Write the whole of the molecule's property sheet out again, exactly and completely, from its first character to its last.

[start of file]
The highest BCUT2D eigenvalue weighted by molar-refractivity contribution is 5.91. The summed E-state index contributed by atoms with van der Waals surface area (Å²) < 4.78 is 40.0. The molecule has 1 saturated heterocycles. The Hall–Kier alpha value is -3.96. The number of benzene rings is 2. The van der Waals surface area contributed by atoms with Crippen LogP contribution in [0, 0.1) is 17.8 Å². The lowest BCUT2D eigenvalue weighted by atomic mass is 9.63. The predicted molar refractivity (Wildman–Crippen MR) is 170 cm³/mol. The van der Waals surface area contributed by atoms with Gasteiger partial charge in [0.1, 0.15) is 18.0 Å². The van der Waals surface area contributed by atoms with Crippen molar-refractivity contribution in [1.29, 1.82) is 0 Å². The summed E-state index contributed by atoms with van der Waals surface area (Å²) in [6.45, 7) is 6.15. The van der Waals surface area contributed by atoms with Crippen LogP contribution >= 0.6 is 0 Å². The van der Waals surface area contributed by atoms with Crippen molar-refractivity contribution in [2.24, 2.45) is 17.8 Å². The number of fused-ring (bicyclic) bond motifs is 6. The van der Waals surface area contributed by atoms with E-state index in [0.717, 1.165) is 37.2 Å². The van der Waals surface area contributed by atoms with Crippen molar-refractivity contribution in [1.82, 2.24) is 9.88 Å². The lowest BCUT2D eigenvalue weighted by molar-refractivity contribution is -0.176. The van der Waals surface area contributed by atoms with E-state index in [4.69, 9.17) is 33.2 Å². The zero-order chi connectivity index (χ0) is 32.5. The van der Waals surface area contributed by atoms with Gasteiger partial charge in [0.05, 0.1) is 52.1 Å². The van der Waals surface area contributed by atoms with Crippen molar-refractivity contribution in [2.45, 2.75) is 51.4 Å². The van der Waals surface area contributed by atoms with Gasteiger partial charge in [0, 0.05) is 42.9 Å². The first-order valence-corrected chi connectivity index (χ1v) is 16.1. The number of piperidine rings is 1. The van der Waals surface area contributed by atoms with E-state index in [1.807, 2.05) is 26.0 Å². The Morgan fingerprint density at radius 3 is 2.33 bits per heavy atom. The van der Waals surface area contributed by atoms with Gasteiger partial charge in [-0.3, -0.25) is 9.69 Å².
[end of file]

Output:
The highest BCUT2D eigenvalue weighted by molar-refractivity contribution is 5.91. The summed E-state index contributed by atoms with van der Waals surface area (Å²) < 4.78 is 40.0. The molecule has 1 saturated heterocycles. The Hall–Kier alpha value is -3.96. The number of benzene rings is 2. The van der Waals surface area contributed by atoms with Crippen LogP contribution in [0, 0.1) is 17.8 Å². The lowest BCUT2D eigenvalue weighted by atomic mass is 9.63. The predicted molar refractivity (Wildman–Crippen MR) is 170 cm³/mol. The van der Waals surface area contributed by atoms with Gasteiger partial charge in [0.1, 0.15) is 18.0 Å². The van der Waals surface area contributed by atoms with Crippen molar-refractivity contribution in [1.29, 1.82) is 0 Å². The summed E-state index contributed by atoms with van der Waals surface area (Å²) in [6.45, 7) is 6.15. The van der Waals surface area contributed by atoms with Crippen LogP contribution >= 0.6 is 0 Å². The van der Waals surface area contributed by atoms with Crippen molar-refractivity contribution in [2.24, 2.45) is 17.8 Å². The number of fused-ring (bicyclic) bond motifs is 6. The van der Waals surface area contributed by atoms with E-state index in [0.717, 1.165) is 37.2 Å². The van der Waals surface area contributed by atoms with Crippen molar-refractivity contribution in [1.82, 2.24) is 9.88 Å². The lowest BCUT2D eigenvalue weighted by molar-refractivity contribution is -0.176. The van der Waals surface area contributed by atoms with E-state index in [4.69, 9.17) is 33.2 Å². The zero-order chi connectivity index (χ0) is 32.5. The van der Waals surface area contributed by atoms with Gasteiger partial charge in [0.05, 0.1) is 52.1 Å². The van der Waals surface area contributed by atoms with Crippen molar-refractivity contribution in [2.45, 2.75) is 51.4 Å². The van der Waals surface area contributed by atoms with Gasteiger partial charge in [0, 0.05) is 42.9 Å². The first-order valence-corrected chi connectivity index (χ1v) is 16.1. The number of piperidine rings is 1. The van der Waals surface area contributed by atoms with E-state index in [1.807, 2.05) is 26.0 Å². The Morgan fingerprint density at radius 3 is 2.33 bits per heavy atom. The van der Waals surface area contributed by atoms with Gasteiger partial charge in [-0.3, -0.25) is 9.69 Å².